Three Types of Distracted Driving & How to Solve Them – Part 2: Visual Distractions

The Three Types of Distracted Driving – and How to Solve Them – Part 2: Visual Distractions

Resisting the urge to check an incoming text message can be more than some drivers can bear -- especially for drivers on the road for days at a time, trying to stay connected to those at home. But every time a driver takes his or her eyes from the road, the risk of a collision increases. The National Highway Traffic Safety Administration reports that taking your eyes off of the road for as little as two seconds can double your risk of a crash.

In part two of our three-part series on distracted driving behaviors, we’re exploring visual distractions. Visual distractions can include anything from texting, to looking at the radio or reading billboards. Even waving to a child in a passing vehicle can impact a driver's ability to react to an unexpected event – and we all know that you have to expect the unexpected when driving, because conditions can change in the blink of an eye. A driver might suddenly swerve into your lane, or an object might fall off of a vehicle in front of you. There's nothing more heart-stopping than suddenly averting a collision because you weren't fully focused on the task of driving.

Fortunately, distracted driving is entirely preventable. We now know that over 90 percent of all collisions are caused by human error – and human error can be coached and improved.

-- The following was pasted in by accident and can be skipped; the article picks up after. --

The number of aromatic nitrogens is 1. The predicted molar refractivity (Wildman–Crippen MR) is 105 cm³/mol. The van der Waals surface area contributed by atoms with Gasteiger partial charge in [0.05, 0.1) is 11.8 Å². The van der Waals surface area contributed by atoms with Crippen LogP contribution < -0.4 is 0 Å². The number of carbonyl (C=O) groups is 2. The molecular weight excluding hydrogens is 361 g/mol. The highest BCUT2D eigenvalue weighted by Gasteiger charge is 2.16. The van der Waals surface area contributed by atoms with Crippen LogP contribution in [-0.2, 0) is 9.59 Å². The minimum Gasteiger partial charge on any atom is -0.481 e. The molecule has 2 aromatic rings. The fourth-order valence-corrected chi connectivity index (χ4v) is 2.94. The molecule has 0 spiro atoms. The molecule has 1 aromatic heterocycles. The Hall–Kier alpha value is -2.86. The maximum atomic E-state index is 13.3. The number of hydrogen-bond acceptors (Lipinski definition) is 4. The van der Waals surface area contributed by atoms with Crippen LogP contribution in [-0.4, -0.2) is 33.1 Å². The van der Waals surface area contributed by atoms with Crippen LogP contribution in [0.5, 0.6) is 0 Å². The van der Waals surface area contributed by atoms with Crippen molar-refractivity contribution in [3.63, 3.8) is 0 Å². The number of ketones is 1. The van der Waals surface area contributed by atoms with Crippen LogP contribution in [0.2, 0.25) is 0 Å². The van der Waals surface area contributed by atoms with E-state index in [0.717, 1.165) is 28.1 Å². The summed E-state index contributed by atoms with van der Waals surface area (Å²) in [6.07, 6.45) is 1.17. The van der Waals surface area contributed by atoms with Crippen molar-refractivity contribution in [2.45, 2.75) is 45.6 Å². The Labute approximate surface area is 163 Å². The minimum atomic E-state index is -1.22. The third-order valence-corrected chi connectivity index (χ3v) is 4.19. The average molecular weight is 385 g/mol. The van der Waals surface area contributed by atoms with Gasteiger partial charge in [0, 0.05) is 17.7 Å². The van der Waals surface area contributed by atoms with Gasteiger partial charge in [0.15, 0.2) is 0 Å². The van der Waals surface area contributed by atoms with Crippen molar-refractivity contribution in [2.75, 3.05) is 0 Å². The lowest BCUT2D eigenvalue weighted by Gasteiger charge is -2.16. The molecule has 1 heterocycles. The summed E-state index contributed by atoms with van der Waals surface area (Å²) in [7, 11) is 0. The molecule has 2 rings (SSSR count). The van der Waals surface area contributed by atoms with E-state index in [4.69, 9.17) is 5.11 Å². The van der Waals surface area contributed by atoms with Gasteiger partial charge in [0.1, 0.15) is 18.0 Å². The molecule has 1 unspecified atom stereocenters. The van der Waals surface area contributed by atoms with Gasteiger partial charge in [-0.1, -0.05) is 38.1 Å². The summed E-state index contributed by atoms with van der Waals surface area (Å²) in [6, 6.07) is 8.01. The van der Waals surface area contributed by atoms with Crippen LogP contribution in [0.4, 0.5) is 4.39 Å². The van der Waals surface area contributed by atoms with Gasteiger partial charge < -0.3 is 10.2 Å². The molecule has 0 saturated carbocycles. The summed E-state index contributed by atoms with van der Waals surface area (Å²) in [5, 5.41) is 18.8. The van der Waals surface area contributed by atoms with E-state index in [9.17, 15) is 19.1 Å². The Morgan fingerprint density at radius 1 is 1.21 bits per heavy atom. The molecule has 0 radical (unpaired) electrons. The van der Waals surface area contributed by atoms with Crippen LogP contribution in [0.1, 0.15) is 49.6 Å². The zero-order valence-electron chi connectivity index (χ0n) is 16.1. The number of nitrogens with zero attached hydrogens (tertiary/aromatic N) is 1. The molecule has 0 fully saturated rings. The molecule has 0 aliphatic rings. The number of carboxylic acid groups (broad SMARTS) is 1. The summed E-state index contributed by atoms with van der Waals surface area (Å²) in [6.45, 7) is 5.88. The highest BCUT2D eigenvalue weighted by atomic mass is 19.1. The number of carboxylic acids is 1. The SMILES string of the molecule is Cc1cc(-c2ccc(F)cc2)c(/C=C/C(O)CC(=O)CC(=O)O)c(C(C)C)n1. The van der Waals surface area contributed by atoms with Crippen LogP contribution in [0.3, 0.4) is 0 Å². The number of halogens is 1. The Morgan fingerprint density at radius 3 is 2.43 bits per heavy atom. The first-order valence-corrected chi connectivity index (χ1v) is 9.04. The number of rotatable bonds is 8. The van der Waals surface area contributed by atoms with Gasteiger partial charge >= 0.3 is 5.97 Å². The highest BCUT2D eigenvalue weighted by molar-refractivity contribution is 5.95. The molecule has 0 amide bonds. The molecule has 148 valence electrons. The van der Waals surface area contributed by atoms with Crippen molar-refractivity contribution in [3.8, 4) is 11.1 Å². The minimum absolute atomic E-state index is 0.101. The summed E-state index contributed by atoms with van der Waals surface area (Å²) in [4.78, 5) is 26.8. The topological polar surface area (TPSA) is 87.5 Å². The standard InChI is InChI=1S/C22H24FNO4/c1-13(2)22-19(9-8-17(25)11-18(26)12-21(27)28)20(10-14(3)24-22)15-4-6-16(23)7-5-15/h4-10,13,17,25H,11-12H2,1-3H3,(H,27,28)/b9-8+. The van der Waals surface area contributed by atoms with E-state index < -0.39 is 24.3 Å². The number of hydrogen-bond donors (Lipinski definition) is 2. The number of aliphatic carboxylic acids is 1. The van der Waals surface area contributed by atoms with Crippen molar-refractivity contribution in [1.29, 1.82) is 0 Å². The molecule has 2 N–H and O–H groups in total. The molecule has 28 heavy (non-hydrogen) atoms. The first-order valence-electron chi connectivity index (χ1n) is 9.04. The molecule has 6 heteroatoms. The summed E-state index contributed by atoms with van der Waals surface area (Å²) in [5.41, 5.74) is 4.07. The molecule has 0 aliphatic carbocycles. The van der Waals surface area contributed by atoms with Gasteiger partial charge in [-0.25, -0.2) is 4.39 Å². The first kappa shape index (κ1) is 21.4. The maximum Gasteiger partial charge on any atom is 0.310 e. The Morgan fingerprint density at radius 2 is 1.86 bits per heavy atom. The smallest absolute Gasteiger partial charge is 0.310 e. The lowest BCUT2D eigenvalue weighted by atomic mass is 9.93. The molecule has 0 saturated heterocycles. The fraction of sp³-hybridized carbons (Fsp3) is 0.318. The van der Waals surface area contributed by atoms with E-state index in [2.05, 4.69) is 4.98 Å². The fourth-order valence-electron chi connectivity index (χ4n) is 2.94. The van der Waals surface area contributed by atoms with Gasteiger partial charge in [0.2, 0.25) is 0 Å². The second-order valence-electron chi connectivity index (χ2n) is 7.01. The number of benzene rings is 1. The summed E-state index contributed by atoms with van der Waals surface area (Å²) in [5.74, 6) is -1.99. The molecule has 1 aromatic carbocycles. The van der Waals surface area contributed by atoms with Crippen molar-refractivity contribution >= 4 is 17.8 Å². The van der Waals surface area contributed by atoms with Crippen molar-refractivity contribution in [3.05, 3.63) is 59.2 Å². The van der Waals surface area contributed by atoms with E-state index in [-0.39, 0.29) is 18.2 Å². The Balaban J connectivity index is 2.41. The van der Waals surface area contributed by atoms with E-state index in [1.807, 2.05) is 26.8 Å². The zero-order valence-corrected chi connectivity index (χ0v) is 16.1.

We’ve put together a few safety tips to help your drivers reduce visual distractions while on the road:

Plan Ahead

The Department of Motor Vehicles suggests that drivers adjust their GPS, radio settings or any other device before they begin their trip. We recommend placing cell phones on mute as long as the vehicle is in motion.

Raising Awareness About Distracting Behaviors

Driving distractions come in all shapes and sizes. It’s helpful to educate drivers about the manual, visual and cognitive distracted driving behaviors we’re highlighting in this blog series. Distracted driving isn’t just about cell phones.

Make Safety a Family Affair

No one can reinforce a safety message better than a driver’s family. Some fleet operators have found it extremely effective to involve loved ones in distracted driving initiatives.

Focus on Prevention

At Lytx, we believe that coaching unsafe driving behaviors is the key to helping prevent collisions from happening in the first place. When you combine video with coaching, you give your drivers valuable insight into their driving performance and the opportunity to improve their skills. Often, unsafe driving behaviors are a result of habits. When they see themselves driving while distracted, it’s often the catalyst that motivates them to change. If you want to see for yourself, check out these videos of distracted driving events.

Don’t miss Part 1: manual distractions.

Don’t miss Part 3: cognitive distractions.

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